August 23, 2005
Fareed Zakaria has a spot-on editorial today on how much tougher oil makes our foreign policy. It's almost laughable how many sore spots and tricky situations our hydrocarbon dependence has landed us in. In the American drama, oil is the screenwriter and we're the hapless dunce who keeps stumbling into his prewritten traps.
It kinda sucks.
But it's not hard to rationalize that oil dependence was a necessary tradeoff for our modern influence and technological achievement. That's perfectly fair. What's so strange is that now, while we're on the cusp of new technologies that could end our addiction, while we control literally thousands of advances and options that could drastically reduce our dependence, we prefer instead to wait till crisis hits, till prices jump so high that oil becomes a curse and change becomes a necessity. We're demanding that the day come when our switchover will be instant rather than gradual, and that's going to hurt.
Some hyperrationalists on both sides of the aisle like to refer to market mechanisms now. When oil ceases to make economic sense, we'll cease to use it. The market will take care of us, tuck us in at night, read us stories, and make us breakfast the next morning. But the market fails. The many costs of oil, from global warming to geopolitical instability, aren't included in the pricetag of crude. And when they do come clear, they still won't get you at the pump. They'll nail us in emergency appropriations for wars and massive outlays to deal with rapid climatological change. We'll have long seen it coming, but the market won't have noticed until it hits. Zakaria's piece today is a good explication of one of those market-hidden prices, oil's irritating ability to prop up most everyone we want knocked down. Read it.
By the way, The Oil Drum, your goto blog for all things crude and peak, has moved. You can, and should, find them here.
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Brad DeLong posts on a FT article discussing a new Goldman Sachs forecast of $60 oil for five years, and 'super spike' prices above $100 barrel. This forecast is above the consensus of analysts, BUT
A good argument can be made that $200 (adj for inflation) is more likely. That's about $4.00 a gallon at $100/barrel and $7.00/gal at $200/barrel.
IMO, $4-5.00 gal. is about what it will take to get the US doing some very serious rethinking about alternatives to the 70% of US consumption for just transportation. We could cut that percentage in half if we were serious about fuel economy in cars AND trucks, along with other transportation measures.
Posted by: JimPortlandOR | Aug 23, 2005 1:57:46 PM
But the market fails.
I don't know why that concept is so difficult to accept.
Posted by: Adrock | Aug 23, 2005 1:59:43 PM
shouldn't added for some to accept.
Posted by: Adrock | Aug 23, 2005 2:01:00 PM
History shows that markets do a pretty good job much of the time getting people stuff they want for cheap. History also shows there have always been people who hate markets at all times for any number of reasons real and imagined.
Alleged market failures have been pointed to for generations as an excuse for all kinds of government intervention, much of which has had negative consequences, intended and not.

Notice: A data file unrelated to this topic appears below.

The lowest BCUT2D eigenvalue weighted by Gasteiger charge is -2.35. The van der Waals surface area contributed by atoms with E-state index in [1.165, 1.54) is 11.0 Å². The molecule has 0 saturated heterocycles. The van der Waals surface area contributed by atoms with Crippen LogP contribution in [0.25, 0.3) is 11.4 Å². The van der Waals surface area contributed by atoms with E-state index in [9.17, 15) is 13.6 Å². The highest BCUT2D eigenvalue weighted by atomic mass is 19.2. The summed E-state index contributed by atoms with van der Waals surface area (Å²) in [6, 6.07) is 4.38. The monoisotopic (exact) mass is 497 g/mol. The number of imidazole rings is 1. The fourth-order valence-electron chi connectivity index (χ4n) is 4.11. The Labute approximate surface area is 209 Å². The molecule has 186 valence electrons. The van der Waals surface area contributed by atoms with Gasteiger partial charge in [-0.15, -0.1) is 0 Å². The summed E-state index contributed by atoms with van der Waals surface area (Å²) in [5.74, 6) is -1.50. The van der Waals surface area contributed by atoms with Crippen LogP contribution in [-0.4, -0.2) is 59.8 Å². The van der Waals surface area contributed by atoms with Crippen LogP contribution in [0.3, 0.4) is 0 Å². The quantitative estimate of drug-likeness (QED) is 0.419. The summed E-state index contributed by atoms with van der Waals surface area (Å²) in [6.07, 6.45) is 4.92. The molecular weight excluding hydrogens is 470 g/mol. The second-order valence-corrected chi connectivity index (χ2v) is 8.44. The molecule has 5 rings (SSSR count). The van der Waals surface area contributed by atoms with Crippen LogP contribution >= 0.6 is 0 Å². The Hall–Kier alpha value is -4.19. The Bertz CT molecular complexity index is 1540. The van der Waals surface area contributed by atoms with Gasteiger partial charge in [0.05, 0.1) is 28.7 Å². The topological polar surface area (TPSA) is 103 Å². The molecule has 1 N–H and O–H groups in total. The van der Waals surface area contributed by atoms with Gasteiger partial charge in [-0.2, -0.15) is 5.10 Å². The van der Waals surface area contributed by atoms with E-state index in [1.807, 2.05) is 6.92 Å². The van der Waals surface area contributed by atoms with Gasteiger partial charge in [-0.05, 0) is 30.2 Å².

That is why some people are skeptical of those who declare that markets fail.
Sometimes when markets operate, some people just have to eat a shit sandwich. If its the American middle class this time, at least we can say that they brought it on themselves. THis situation will be a lot more just than the pain and misery of previous market changes.
Posted by: Neil Paul | Aug 23, 2005 2:38:32 PM
"its the American middle class this time, at least we can say that they brought it on themselves."
"Let them eat cake", said Marie Antoinette just before the guillotine.
Posted by: bob mcmanus | Aug 23, 2005 9:34:07 PM
When people have every chance to influence their diet, its hard to sympathize with them suffering the results of their choices. I am much more sympathetic with developing countries potential suffering if peak oil comes about. THose people will suffer for our choices, not their own.
Posted by: Neil Paul | Aug 24, 2005 9:30:33 AM
I am not surprised that "we" haven't done anything. The problem, I suggest, is the nebulous nature of "we." We, as a Society, would benefit greatly be acting soon to avoid a crisis. Unfortunately, that "we" is not the group who controls the process. That is the privately held Oil Companies, who have their own interests (maximizing profit, as do all companies). Why in the world would we be surprised that they do not shut down *their* current cash cow *and* incur the expenses of transition in order to avert some future crisis for *everyone else*. No, I suggest that the private economics answer they see all too clearly is to wait until a crisis is near so that they can continue to suck as much $ from current operations as will be avilable and so that *others* will step in to cover the costs.
Posted by: Cathexis | Aug 24, 2005 10:20:32 AM
We drive SUVs, not the oil companies. We decline to car pool because it would be inconvenient, not the oil companies. We buy houses in the far away suburbs, not the oil companies. We are not helping matters.
Posted by: Neil Paul | Aug 24, 2005 4:15:43 PM
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